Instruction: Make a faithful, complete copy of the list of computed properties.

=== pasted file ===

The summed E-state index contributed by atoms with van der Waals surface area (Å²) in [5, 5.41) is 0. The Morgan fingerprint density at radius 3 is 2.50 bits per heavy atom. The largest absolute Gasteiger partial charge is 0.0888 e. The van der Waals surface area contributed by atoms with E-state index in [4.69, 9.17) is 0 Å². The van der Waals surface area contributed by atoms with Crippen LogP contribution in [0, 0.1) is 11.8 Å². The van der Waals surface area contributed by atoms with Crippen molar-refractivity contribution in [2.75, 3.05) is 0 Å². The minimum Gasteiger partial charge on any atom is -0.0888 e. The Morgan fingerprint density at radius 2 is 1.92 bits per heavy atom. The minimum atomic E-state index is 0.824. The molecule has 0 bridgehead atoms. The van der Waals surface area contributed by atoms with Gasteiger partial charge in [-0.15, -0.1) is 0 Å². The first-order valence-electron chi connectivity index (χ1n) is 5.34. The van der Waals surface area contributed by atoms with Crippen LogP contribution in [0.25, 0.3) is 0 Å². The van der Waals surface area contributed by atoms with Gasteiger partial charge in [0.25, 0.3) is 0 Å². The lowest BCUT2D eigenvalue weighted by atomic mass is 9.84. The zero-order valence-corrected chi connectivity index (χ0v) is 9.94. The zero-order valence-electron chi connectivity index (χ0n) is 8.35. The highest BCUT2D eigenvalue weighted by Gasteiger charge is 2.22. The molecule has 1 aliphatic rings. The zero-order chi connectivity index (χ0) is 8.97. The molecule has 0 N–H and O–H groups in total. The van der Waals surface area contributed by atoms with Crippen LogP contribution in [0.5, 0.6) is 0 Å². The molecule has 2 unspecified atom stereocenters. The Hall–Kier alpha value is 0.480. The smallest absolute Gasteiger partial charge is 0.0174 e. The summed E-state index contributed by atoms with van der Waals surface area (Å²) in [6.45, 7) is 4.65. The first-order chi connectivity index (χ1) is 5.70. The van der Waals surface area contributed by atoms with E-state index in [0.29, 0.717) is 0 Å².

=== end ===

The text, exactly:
The summed E-state index contributed by atoms with van der Waals surface area (Å²) in [5, 5.41) is 0. The Morgan fingerprint density at radius 3 is 2.50 bits per heavy atom. The largest absolute Gasteiger partial charge is 0.0888 e. The van der Waals surface area contributed by atoms with E-state index in [4.69, 9.17) is 0 Å². The van der Waals surface area contributed by atoms with Crippen LogP contribution in [0, 0.1) is 11.8 Å². The van der Waals surface area contributed by atoms with Crippen molar-refractivity contribution in [2.75, 3.05) is 0 Å². The minimum Gasteiger partial charge on any atom is -0.0888 e. The Morgan fingerprint density at radius 2 is 1.92 bits per heavy atom. The minimum atomic E-state index is 0.824. The molecule has 0 bridgehead atoms. The van der Waals surface area contributed by atoms with Gasteiger partial charge in [-0.15, -0.1) is 0 Å². The first-order valence-electron chi connectivity index (χ1n) is 5.34. The van der Waals surface area contributed by atoms with Crippen LogP contribution in [0.25, 0.3) is 0 Å². The van der Waals surface area contributed by atoms with Gasteiger partial charge in [0.25, 0.3) is 0 Å². The lowest BCUT2D eigenvalue weighted by atomic mass is 9.84. The zero-order valence-corrected chi connectivity index (χ0v) is 9.94. The zero-order valence-electron chi connectivity index (χ0n) is 8.35. The highest BCUT2D eigenvalue weighted by Gasteiger charge is 2.22. The molecule has 1 aliphatic rings. The zero-order chi connectivity index (χ0) is 8.97. The molecule has 0 N–H and O–H groups in total. The van der Waals surface area contributed by atoms with Crippen LogP contribution in [0.5, 0.6) is 0 Å². The molecule has 2 unspecified atom stereocenters. The Hall–Kier alpha value is 0.480. The smallest absolute Gasteiger partial charge is 0.0174 e. The summed E-state index contributed by atoms with van der Waals surface area (Å²) in [6.45, 7) is 4.65. The first-order chi connectivity index (χ1) is 5.70. The van der Waals surface area contributed by atoms with E-state index in [0.29, 0.717) is 0 Å².